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The Broadway musical “Anastasia” was, for me, pleasantly enjoyable from beginning to end. It held my interest. The show was professional on all counts–the writing, the acting, the singing, the staging. It’s a charming divertissement, handsomely mounted. And I’m very glad I saw it. It’s a musical that the whole family could watch together, from young children to parents and grandparents. And I left smiling.
The songs, by composer Stephen Flaherty and lyricist Lynn Ahrens, are melodic, attractive, romantic, easy on the ears; they often have the sweet, slow, vaguely sentimental feel of something you might have heard from a music box long ago. I always like Flaherty & Ahrens’ work. It’s appealing. But this score does not have as much variety or complexity as some of their others.
The book, by Terrence McNally–another writer I very much like–is well-constructed, offering just enough suspense to keep you hooked from beginning to end. We follow with interest the story of the humble street sweeper who may or not be, in reality, the heir to the Russian throne. It’s a Cinderella-type of story, deftly told; and we want to believe that the street sweeper actually is Anastasia, the only surviving child of the late Czar.
This well-produced musical, directed with a steady hand by Darko Tresnjak, offers neither the highs nor the lows of “Prince of Broadway.” The performances by the stars are admirable, but not thrilling. The show maintains an even keel from beginning to end. Watching it is a very agreeable way to pass the time. It’s not a show I’m dying to see again. It’s well done, and a nice escape from the hassles of everyday life.
Christy Altomare does a fine job in the title role. She is beautiful, sincere, earnest, idealistic, with a heart of gold–the kind of character you might welcome as a loyal friend or spouse in real life, but not necessarily the most interesting character to observe on the stage. Her diction is crystal clear; her intonation is impeccable; she hits the high notes with grace and ease; and she is eminently likable. She is surrounded by equally solid, but not spectacular, players: Derek Klena, John Bolton, Ramin Karimloo, Mary Beth Peil. I liked all of them–they played their parts well– without being dazzled by any of them.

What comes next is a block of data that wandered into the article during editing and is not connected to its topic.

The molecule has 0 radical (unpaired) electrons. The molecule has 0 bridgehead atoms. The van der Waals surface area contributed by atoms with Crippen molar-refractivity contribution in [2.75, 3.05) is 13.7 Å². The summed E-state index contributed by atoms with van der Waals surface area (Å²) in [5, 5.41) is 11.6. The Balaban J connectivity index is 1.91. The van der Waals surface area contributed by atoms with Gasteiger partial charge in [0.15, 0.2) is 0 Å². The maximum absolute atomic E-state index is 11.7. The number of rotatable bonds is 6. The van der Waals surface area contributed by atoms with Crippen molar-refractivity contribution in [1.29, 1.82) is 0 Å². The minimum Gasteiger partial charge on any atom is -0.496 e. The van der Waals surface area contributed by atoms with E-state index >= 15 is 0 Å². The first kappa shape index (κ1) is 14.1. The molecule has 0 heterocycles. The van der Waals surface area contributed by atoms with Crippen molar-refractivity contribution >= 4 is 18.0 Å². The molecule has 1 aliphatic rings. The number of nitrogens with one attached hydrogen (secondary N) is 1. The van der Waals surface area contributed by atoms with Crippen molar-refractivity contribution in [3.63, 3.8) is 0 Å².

The performance I enjoyed the most was that of Caroline O’Connor (“Countess Lilly”). She was a real character, with personality, and a terrific comic sensibility. She added some much-needed pizzazz and comic relief. And she got to put over the most spirited number in the production, “Land of Yesteryear.” What a great kick I got out of her work!
I appreciated, too, the scenic design of Alexander Dodge, and the projections of Aaron Rhyne; I thought this show employed projections about as well as any show I’ve ever seen.
Was it all I hoped it might have been? No. It felt a bit simplistic to me. Everything was on the surface. A good story, told well. But without a great show’s “something extra” that might make you think, or reflect, or dazzle you, or
compel you to see the work again. “Anastasia” is the product of the same creative team–Flaherty & Ahrens, and McNally–that gave us “Ragtime.” But “Ragtime” is a profound work, richly layered. When I saw the original Broadway production of “Ragtime,” I felt enriched, moved, provoked. I knew I wanted to see it again, and again. And I did go back to see it again, and again. “Anastasia” is a fine show–professionally crafted from beginning to end. The house was packed at the performance I attended, and audience members of all ages appeared to be enjoying themselves. But it is a smaller and simpler show
than some shows Flaherty & Ahrens, and Terrence McNally have given us.
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I want to note the passing, in the past month, of two individuals who were–in their own ways–major contributors to the theater world.